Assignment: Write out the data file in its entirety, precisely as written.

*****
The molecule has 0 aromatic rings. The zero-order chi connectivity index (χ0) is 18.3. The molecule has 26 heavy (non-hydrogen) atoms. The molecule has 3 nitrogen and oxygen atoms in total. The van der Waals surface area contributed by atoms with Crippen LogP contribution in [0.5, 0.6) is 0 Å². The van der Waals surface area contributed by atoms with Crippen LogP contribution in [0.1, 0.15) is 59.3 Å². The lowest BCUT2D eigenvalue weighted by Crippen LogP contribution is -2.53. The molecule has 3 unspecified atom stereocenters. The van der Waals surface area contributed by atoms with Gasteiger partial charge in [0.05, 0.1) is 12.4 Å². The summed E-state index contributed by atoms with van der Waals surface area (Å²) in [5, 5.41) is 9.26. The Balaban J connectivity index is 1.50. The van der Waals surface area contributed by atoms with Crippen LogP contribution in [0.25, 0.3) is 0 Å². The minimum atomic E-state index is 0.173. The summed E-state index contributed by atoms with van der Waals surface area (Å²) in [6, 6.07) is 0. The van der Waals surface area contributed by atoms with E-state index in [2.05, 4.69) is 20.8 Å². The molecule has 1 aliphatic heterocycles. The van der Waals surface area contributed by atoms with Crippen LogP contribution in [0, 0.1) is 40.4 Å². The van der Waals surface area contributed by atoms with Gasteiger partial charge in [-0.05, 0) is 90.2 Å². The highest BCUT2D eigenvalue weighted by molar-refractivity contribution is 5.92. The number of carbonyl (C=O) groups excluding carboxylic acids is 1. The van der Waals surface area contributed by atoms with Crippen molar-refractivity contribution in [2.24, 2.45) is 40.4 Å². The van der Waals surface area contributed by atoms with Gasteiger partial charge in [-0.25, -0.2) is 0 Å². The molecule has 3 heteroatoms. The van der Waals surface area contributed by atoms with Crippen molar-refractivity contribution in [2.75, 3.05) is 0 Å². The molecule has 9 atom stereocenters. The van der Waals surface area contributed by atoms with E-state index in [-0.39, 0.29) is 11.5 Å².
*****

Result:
The molecule has 0 aromatic rings. The zero-order chi connectivity index (χ0) is 18.3. The molecule has 26 heavy (non-hydrogen) atoms. The molecule has 3 nitrogen and oxygen atoms in total. The van der Waals surface area contributed by atoms with Crippen LogP contribution in [0.5, 0.6) is 0 Å². The van der Waals surface area contributed by atoms with Crippen LogP contribution in [0.1, 0.15) is 59.3 Å². The lowest BCUT2D eigenvalue weighted by Crippen LogP contribution is -2.53. The molecule has 3 unspecified atom stereocenters. The van der Waals surface area contributed by atoms with Gasteiger partial charge in [0.05, 0.1) is 12.4 Å². The summed E-state index contributed by atoms with van der Waals surface area (Å²) in [5, 5.41) is 9.26. The Balaban J connectivity index is 1.50. The van der Waals surface area contributed by atoms with Crippen LogP contribution in [0.25, 0.3) is 0 Å². The minimum atomic E-state index is 0.173. The summed E-state index contributed by atoms with van der Waals surface area (Å²) in [6, 6.07) is 0. The van der Waals surface area contributed by atoms with E-state index in [2.05, 4.69) is 20.8 Å². The molecule has 1 aliphatic heterocycles. The van der Waals surface area contributed by atoms with Crippen LogP contribution in [0, 0.1) is 40.4 Å². The van der Waals surface area contributed by atoms with Gasteiger partial charge in [-0.05, 0) is 90.2 Å². The highest BCUT2D eigenvalue weighted by molar-refractivity contribution is 5.92. The number of carbonyl (C=O) groups excluding carboxylic acids is 1. The van der Waals surface area contributed by atoms with Crippen molar-refractivity contribution in [2.24, 2.45) is 40.4 Å². The van der Waals surface area contributed by atoms with Gasteiger partial charge in [-0.25, -0.2) is 0 Å². The molecule has 3 heteroatoms. The van der Waals surface area contributed by atoms with Crippen molar-refractivity contribution in [2.75, 3.05) is 0 Å². The molecule has 9 atom stereocenters. The van der Waals surface area contributed by atoms with E-state index in [-0.39, 0.29) is 11.5 Å².